It’s a big city and there’s a lot to see, so set off early and head to the Old Town. Take a tram across the Golden Horn and get off at Sultan Ahmet. The infamous Blue Mosque, built in the early 17th century, is a beautiful example of classical architecture, mixing Byzantine and Ottoman elements. However it’s full of tourists, and from mid-morning the line to enter the mosque will take about an hour to get through, so get there around 9 a.m. if you don’t want to queue. Alternatively, visit the Süleymaniye Mosque in the nearby Bazaar district, which dates from the mid-16th century, and is much less busy.
Right next door is the unmissable Aya Sofya, (entrance $14). Originally built in 562 as an Eastern Orthodox cathedral it was turned into a mosque in the 15th century and then a museum in 1931. Explore this breathtakingly beautiful building, replete with religious paintings, stained glass windows and hanging lanterns.
Next head to the Topkapi Palace, (entrance $14) the residence of the Ottoman sultans for over 400 years. Alternatively, relax under the shade of a palm tree in the expansive gardens which surround the exquisite residence (and where entrance is free).
Walk west now to the Grand Bazaar, which should take around 20 minutes.
This vast souk has huge sections devoted to carpets, jewelry and gold, and it’s an experience just to walk around and window shop, but the real fun begins when you start haggling. Decide beforehand the maximum you want to pay, but tell the seller an even lower price than that. Even items which bear a specified price can be bargained down, just stay polite and enjoy the process.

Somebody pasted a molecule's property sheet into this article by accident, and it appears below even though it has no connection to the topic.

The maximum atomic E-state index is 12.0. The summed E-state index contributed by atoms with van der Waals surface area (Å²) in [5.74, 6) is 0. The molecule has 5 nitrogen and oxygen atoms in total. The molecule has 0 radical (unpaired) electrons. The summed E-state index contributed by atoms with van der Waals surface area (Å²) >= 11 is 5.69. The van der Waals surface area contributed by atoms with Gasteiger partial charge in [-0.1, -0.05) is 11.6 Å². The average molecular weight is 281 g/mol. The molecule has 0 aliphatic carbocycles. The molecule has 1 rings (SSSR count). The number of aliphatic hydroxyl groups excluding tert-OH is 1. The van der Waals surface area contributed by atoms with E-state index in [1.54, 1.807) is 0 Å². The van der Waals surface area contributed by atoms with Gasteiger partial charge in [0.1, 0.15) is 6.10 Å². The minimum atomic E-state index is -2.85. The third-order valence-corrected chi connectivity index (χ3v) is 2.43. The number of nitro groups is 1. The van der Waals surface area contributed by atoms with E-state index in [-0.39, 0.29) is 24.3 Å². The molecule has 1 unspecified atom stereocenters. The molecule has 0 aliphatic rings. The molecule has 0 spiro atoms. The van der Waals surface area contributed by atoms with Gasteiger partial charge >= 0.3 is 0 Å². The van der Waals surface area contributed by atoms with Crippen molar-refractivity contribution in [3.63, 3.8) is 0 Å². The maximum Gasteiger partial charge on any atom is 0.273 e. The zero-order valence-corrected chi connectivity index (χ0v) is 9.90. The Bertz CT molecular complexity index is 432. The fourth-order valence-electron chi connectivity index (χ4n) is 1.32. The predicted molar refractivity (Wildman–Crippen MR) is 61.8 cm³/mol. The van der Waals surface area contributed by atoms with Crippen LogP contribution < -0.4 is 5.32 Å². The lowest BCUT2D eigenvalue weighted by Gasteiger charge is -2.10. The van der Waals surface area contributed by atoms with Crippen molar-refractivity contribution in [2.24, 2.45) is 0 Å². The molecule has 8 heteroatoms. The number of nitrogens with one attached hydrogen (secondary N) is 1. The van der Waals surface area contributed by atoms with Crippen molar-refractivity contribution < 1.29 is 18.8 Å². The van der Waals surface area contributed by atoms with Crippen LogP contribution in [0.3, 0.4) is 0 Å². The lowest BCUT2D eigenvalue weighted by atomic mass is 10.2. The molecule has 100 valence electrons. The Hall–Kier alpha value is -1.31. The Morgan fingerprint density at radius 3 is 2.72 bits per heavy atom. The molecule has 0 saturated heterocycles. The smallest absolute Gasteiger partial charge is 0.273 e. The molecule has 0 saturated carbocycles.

After a few hours in the souk, you’ll be pretty exhausted so head to the Cemberlita? hammam for a complete wind-down.
This famous spa, built in the 16th century, has separate bath houses for men and women. A full Turkish bath and scrub costs $38, and will leave you feeling totally rejuvenated, or pay around $25 to enter the bath house, where you can scrub yourself down and relax on the hot marble slabs before unwinding in the Jacuzzi.
In the evening, go for dinner back in Beyo?lu at Haci Abdallah, which specializes in Ottoman-era hazir yemek, ready-made food which is kept warm. Pick what you like the look of or order from the menu: Try the stuffed zucchini with mince meat and rice, and the beef sautéed with mushrooms. No alcohol is served. Dinner for two is around $40.
On your last day, take the funicular from Taksim to the Istanbul Modern, a fantastic collection of contemporary art overlooking the Bosphorus, and with a fantastic gift shop.
Then head to the fish market at Karak?y to see the cats eyeing up the fresh catch, before walking across Galata Bridge to take the ferry to the Asian side of the city. Visit Usküdar, the quieter of the two destinations.
Walk south along the corniche upon arrival, and pick a quiet cafe in which to finally sample the fish yourself. A hugely satisfying yet simple fish sandwich – crusty bread, fish, lemon juice and onion – will cost $2-3. This side of the Bosphorus has a much slower pace of life, and is a welcome change after two days weaving your way in and out of crowds on the European side. The 20-minute ferry trip itself is lovely and only costs $1.50 each way.
On the way back north, stop off at the Ada Cafe and bookshop on Istiklal, and try a glass of the local Angora wine while watching the world go by, before heading to the airport, and waving goodbye to public transport once again.